Study Session 12, Reading 41. The formula is FCFF = NI + Dep + Int(1-t) - FCInv - WCInv In computing FCFF, why do you add back the full value of depreciation expense and not the after-tax value (like interest expense)? Thank you for your help.
its 1) non-cash 2) if acquired, the mgt can change depreciation and affect taxes, at least my opinion
That’s how I see it too.
I’m not good at accounting, but I think it’s because interest expense is actually paid out to bondholders whereas depreciation doesn’t actually require cash moving out of the company’s hands.
Because depreciation has already tax sheltered your income (you deducted it already in determining NI), and the remaining amount is entirely non-cash.
Just imagine if you own the whole firm and do not have any bonds then you would pay tax for the interest. That is the reason you only save 70% of the interest and not in the case of depreciation.
I pay interest of $10 million. Assuming a 30% tax rate, i reduced my taxes by $3 million (for a net cash interest expense of $7 million). Therefore, i add back my net interest expense ($7 million) to get to FCFF I record depreciation of $100 million, which reduces my taxes by $30 million. I must add back the entire $100 million, because it was a non cash expense, and I’m trying to arrive at a cash number.
when you get NI, you deduct the full amount of Dep. so you have to add full amount of Dep. don have to consider the tax.
I actually have this same issue and have talked to others at my firm about it. Depr DOES provide a tax shield. Even if it’s not actual cash, the tax saving IS a real cash saving. It’s the same thing as with interest as you deduct both before you get to your NI. The only rationale I can offer is that the actual cash implications of depr are different from interest as the ACTUAL tax saving isn’t what is reported. This is because tax authorities allow depr at a different rate from how the firm accounts for it giving rise to DTA’s and DTL’s. Any clarity on this because I’m in the same boat as the OP and don’t get the differing treatment here.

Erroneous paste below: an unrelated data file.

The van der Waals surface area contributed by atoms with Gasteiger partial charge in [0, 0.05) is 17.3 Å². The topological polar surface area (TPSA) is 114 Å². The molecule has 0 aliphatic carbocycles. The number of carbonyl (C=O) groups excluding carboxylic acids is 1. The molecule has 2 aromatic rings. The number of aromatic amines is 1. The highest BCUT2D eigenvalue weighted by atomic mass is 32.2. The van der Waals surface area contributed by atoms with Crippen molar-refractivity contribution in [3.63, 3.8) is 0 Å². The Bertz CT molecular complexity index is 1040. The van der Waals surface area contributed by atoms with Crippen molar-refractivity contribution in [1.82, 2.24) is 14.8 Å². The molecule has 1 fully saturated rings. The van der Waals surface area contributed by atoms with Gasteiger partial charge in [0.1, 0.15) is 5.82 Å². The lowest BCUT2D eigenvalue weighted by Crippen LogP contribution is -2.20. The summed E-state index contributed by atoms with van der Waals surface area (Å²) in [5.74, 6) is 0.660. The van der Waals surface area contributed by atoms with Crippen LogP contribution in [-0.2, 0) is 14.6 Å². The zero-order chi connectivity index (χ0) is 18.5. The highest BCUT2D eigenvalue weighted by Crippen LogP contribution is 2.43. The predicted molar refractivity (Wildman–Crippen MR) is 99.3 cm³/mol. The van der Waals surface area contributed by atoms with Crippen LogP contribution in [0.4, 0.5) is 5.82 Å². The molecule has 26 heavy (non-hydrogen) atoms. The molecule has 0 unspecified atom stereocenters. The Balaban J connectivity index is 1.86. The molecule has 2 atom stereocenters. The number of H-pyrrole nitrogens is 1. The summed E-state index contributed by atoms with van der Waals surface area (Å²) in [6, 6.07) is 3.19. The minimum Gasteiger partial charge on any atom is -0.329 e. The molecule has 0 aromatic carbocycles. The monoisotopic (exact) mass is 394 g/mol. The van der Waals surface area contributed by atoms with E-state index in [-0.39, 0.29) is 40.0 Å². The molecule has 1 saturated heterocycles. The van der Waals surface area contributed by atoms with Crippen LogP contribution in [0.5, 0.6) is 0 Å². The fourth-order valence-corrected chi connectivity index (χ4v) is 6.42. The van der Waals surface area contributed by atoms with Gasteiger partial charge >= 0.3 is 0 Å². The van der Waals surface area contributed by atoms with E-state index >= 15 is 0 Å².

Unliever is right, unlike interest, depreciation is subject to different rates for tax and accouting purposes. If depreciation for both tax and accouting purposes is the same, the tax benefit is already built into Net Income. Otherwise, the difference is recognized by working capital adjustments (increases/decreases to DTA or DTL).
Depreciation is added back because it is a non-cash charge. So to get a cash charge you add it to Net Income. In Interest expense case, it is a cash charge (all of it) so there is a tax shelter you have to take care of.
For Depreciation, i will repeat what eighty and other said. ‘It is added back because it is non-cash charge’. For Interest: 1. FCFF is Cash Flow to firm before it is distributed to Debt or Stock holders. 2. For FCFF calculation, you should assume, there are NO Debt holders to be paid, i.e. Interest Expense is not to be considered AT ALL. 3. Now, how much effect of Interest Expense is already there in NI? Answer: NI got reduced by I(1-t) because of the Interest effect, right? 4. So, simply add back I(1-t) to NI, to simulate as if firm does not have any bond/debt holders and does not pay any Interest.
also another way to think about it… differing companies may have different levels of debt / different interest payments. if you add back the After-tax interest to the calculation - it becomes more comparable across companies.